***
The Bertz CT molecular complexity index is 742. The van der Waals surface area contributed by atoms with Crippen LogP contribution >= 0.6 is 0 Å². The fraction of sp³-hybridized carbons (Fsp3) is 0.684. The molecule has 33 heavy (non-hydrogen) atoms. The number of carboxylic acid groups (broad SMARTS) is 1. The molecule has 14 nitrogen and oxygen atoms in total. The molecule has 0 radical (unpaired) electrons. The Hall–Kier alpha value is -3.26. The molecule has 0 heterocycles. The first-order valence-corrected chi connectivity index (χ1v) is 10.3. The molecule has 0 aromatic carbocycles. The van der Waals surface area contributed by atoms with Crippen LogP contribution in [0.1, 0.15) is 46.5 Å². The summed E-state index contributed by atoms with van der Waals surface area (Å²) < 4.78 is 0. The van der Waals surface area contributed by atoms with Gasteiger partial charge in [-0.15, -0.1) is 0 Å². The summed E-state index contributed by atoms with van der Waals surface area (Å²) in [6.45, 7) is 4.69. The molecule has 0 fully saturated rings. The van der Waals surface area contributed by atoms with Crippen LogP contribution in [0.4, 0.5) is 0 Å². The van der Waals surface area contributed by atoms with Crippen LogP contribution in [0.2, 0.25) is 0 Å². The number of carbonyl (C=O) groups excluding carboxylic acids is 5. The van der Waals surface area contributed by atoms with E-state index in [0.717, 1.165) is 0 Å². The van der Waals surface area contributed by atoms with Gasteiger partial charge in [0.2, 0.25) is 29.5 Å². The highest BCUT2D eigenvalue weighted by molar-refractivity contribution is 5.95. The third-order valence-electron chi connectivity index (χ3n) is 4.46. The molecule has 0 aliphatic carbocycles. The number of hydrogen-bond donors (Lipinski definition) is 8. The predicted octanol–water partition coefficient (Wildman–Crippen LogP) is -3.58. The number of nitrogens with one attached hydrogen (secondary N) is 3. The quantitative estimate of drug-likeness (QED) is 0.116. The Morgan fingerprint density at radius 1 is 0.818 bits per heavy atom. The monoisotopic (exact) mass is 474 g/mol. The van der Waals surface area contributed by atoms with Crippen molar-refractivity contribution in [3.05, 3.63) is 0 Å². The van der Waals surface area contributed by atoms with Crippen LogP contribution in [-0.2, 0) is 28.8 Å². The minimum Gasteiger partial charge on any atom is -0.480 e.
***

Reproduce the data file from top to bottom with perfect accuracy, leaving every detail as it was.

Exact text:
The Bertz CT molecular complexity index is 742. The van der Waals surface area contributed by atoms with Crippen LogP contribution >= 0.6 is 0 Å². The fraction of sp³-hybridized carbons (Fsp3) is 0.684. The molecule has 33 heavy (non-hydrogen) atoms. The number of carboxylic acid groups (broad SMARTS) is 1. The molecule has 14 nitrogen and oxygen atoms in total. The molecule has 0 radical (unpaired) electrons. The Hall–Kier alpha value is -3.26. The molecule has 0 heterocycles. The first-order valence-corrected chi connectivity index (χ1v) is 10.3. The molecule has 0 aromatic carbocycles. The van der Waals surface area contributed by atoms with Crippen LogP contribution in [0.1, 0.15) is 46.5 Å². The summed E-state index contributed by atoms with van der Waals surface area (Å²) < 4.78 is 0. The van der Waals surface area contributed by atoms with Gasteiger partial charge in [-0.15, -0.1) is 0 Å². The summed E-state index contributed by atoms with van der Waals surface area (Å²) in [6.45, 7) is 4.69. The molecule has 0 fully saturated rings. The van der Waals surface area contributed by atoms with Crippen LogP contribution in [0.4, 0.5) is 0 Å². The van der Waals surface area contributed by atoms with Crippen LogP contribution in [0.2, 0.25) is 0 Å². The number of carbonyl (C=O) groups excluding carboxylic acids is 5. The van der Waals surface area contributed by atoms with E-state index in [0.717, 1.165) is 0 Å². The van der Waals surface area contributed by atoms with Gasteiger partial charge in [0.2, 0.25) is 29.5 Å². The highest BCUT2D eigenvalue weighted by molar-refractivity contribution is 5.95. The third-order valence-electron chi connectivity index (χ3n) is 4.46. The molecule has 0 aliphatic carbocycles. The number of hydrogen-bond donors (Lipinski definition) is 8. The predicted octanol–water partition coefficient (Wildman–Crippen LogP) is -3.58. The number of nitrogens with one attached hydrogen (secondary N) is 3. The quantitative estimate of drug-likeness (QED) is 0.116. The Morgan fingerprint density at radius 1 is 0.818 bits per heavy atom. The monoisotopic (exact) mass is 474 g/mol. The van der Waals surface area contributed by atoms with Crippen molar-refractivity contribution in [3.05, 3.63) is 0 Å². The van der Waals surface area contributed by atoms with Crippen LogP contribution in [-0.2, 0) is 28.8 Å². The minimum Gasteiger partial charge on any atom is -0.480 e.